The rig, named Kulluk, ran aground on Monday after drifting in stormy weather as it was being towed.

The rig is grounded on the south-east side of Sitkalidak Island.

The US Coast Guard said the rig, carrying about 143,000 gallons of diesel and about 12,000 gallons of other oil products, appears stable.

A Coast Guard plane and helicopter flew over the Kulluk on Tuesday to assess the rig and said it did not appear to be leaking.

"There is no sign of a release of any product," Coast Guard Capt Paul Mehler said.

He said a team made up of Shell, Coast Guard and local officials aimed to get salvagers aboard the Kulluk to assess it and then refloat the rig.
Endangered species

Shell has said that the design of the Kulluk - with fuel tanks isolated in the centre of the vessel and encased in heavy steel - means that a significant spill is unlikely.

However, spill response equipment was being prepared in the event of a leak in the area which is home to at least two endangered species, as well as harbour seals, salmon and sea lions.

Environmentalists have said the incident illustrates the risk of drilling for oil in a fragile region.

"Shell and its contractors are no match for Alaska's weather and sea conditions either during drilling operations or during transit," Lois Epstein, Arctic program director for The Wilderness Society told Reuters.

The rig was being moved for maintenance and upgrades when it broke away from one of its tow-lines on Monday afternoon.

Its 18-member crew had already been evacuated by the Coast Guard on Saturday because of the risk of storms.

Sean Churchfield, operations manager for Shell Alaska, could not explain why the Kulluk had been caught in the weather.

"I can't give you a specific answer, but I do not believe we would want to tow it in these sorts of conditions," he said.

femmeInterrupted 02-27-2013 12:26 PM

Hope it's Ok to post this here. I definitely consider it to be a world issue. It's such an emotional trigger for me, because something about dolphins are so sentient.
I can't believe Japan won the bid to host the 2016 summer Olympics with the Dolphin slaughters still going on.





Toughy 02-27-2013 12:52 PM

San Francisco Experiencing Driest Start To Year Since 1850s


femmeInterrupted 03-10-2013 08:33 PM

Plastic pollution


Hollylane 03-11-2013 10:12 PM

10 March 2013

Jonathan Kathrein was surfing on the California coast when he was attacked by a great white shark. The high school student battled to free his leg from the 12ft fish's jaws as it dragged him underwater.

Today, Mr Kathrein is fighting to save the same fish that nearly took his life.

Though great whites have been off-limits to commercial and sport fishers since 1994, their populations have continued to decline. Environmentalists estimate only 340 of the sharks are left in the north-western Pacific.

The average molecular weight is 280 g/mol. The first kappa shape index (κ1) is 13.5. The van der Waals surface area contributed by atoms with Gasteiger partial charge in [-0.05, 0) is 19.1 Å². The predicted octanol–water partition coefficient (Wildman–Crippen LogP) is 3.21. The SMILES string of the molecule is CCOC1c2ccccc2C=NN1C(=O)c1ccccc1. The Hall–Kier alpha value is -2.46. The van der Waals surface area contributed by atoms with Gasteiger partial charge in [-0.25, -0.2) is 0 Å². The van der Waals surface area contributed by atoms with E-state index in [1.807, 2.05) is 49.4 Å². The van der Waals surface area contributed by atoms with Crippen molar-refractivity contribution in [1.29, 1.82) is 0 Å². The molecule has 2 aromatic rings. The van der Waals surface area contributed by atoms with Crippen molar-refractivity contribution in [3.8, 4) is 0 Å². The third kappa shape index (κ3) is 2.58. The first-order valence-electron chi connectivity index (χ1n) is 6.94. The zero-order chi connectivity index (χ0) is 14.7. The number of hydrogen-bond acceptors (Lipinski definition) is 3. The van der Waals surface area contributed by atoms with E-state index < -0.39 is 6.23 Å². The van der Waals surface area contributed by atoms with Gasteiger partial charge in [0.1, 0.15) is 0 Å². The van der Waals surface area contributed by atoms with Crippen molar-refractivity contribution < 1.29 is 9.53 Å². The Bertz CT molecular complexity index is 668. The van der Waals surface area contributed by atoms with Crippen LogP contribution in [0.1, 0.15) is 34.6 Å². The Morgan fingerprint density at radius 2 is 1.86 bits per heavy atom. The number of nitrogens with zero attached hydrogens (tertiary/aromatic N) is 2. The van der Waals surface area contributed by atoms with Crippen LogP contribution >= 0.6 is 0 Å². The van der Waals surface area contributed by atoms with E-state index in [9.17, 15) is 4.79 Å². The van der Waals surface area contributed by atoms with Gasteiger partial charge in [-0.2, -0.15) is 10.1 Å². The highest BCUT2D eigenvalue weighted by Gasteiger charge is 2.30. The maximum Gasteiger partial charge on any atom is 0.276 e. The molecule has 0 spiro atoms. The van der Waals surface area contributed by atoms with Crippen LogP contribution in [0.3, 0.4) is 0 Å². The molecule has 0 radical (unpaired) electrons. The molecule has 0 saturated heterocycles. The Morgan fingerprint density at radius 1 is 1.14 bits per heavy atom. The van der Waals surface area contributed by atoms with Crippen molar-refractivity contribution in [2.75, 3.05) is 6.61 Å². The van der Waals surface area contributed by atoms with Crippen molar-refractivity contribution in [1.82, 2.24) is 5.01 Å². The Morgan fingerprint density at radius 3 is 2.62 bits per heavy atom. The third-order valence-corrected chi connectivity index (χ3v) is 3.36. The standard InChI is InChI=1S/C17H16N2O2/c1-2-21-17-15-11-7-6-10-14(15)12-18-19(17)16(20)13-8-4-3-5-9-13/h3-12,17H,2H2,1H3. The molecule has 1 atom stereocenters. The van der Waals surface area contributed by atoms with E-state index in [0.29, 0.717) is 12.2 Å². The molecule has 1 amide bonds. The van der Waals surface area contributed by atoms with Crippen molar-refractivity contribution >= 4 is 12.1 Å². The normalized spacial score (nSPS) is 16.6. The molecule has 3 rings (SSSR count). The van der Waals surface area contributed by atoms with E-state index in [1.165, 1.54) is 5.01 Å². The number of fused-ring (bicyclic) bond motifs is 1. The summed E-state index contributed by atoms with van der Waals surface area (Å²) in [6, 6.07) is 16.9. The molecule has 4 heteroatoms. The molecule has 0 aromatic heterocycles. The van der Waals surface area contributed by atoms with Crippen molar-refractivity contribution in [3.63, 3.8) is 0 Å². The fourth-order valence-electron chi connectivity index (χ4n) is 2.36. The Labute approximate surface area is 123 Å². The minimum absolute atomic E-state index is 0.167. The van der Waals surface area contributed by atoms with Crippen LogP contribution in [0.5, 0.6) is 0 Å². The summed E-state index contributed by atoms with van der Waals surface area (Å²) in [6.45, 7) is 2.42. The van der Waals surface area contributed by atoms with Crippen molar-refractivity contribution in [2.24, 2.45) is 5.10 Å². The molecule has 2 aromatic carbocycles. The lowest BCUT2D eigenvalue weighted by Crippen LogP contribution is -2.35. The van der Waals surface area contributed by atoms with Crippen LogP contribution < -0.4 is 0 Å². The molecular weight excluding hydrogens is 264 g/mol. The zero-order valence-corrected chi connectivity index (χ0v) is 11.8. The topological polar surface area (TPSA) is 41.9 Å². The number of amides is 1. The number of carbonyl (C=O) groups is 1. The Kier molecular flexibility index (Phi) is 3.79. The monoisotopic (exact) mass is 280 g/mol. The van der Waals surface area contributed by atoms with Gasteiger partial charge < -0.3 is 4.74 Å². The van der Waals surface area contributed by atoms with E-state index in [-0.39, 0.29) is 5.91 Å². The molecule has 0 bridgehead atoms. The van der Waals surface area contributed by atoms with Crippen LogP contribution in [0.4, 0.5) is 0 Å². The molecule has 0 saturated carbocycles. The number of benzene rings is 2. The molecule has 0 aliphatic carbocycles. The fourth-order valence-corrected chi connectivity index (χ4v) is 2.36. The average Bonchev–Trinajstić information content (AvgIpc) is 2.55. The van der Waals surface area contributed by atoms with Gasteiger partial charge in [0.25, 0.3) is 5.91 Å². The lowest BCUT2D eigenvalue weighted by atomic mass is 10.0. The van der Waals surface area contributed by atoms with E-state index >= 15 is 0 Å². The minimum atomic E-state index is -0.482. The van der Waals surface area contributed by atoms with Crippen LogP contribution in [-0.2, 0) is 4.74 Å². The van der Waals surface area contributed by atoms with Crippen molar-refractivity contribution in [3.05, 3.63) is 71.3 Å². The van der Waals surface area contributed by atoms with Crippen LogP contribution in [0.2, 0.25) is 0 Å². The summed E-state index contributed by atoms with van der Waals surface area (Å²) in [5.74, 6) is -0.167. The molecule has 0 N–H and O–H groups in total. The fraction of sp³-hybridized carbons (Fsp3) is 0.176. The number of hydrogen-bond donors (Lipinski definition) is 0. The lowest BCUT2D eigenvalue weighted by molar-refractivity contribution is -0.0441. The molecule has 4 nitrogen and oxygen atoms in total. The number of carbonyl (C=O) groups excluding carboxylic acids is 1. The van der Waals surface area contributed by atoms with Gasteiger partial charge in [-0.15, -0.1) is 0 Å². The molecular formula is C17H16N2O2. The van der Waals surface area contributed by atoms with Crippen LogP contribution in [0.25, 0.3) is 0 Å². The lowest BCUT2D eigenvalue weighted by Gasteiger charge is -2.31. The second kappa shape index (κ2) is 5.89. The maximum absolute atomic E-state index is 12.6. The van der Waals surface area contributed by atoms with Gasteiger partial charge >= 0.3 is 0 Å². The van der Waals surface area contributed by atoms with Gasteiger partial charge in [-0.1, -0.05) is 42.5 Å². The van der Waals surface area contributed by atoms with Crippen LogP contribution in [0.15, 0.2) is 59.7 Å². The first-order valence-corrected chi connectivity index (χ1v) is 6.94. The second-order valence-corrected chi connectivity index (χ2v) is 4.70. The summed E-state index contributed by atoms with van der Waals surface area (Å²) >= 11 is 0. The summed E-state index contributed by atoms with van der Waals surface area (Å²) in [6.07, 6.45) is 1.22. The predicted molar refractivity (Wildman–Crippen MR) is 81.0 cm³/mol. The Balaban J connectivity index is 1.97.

This month the state of California added the great white shark to its list of protected animals.

Since surviving the 1998 attack, Mr Kathrein has written books about his experiences and the threat to sharks around the world.

Hollylane 04-01-2013 10:02 AM

BBC News Science & Environment 3/29/2013
Cash shortage stretches to sea bed
By Roger Harrabin Environment analyst

The government has admitted moving slowly to protect wildlife in the seas because of the cost.

Environment Minister Richard Benyon said that in the current financial squeeze he could not designate as many areas for protection as he would like.

He said he was hoping to confirm the designation of the current tranche of 31 Marine Protected Zones under a consultation that ends on Sunday.

Environmentalists have accused the government of dragging its feet.

This is because 127 zones were originally nominated for protection after a compromise deal agreed with other users of the sea.

Jolyon Chesworth from the Wildlife Trusts said: "We are disappointed at the rate of progress. The government has an international obligation to protect wildlife in the seas.
Continue reading the main story
“Start Quote

I want to do as many zones as we can for as little as we can”

Richard Benyon Environment minister

"The marine environment is not as obvious to people as it is when they see wildlife walking through a woodland or downland but it's just as important and equally worthy of protection.

"The 127 zones were only nominated after very long discussions with anglers, sailors and the fishing industry. We are now being asked to compromise on a compromise."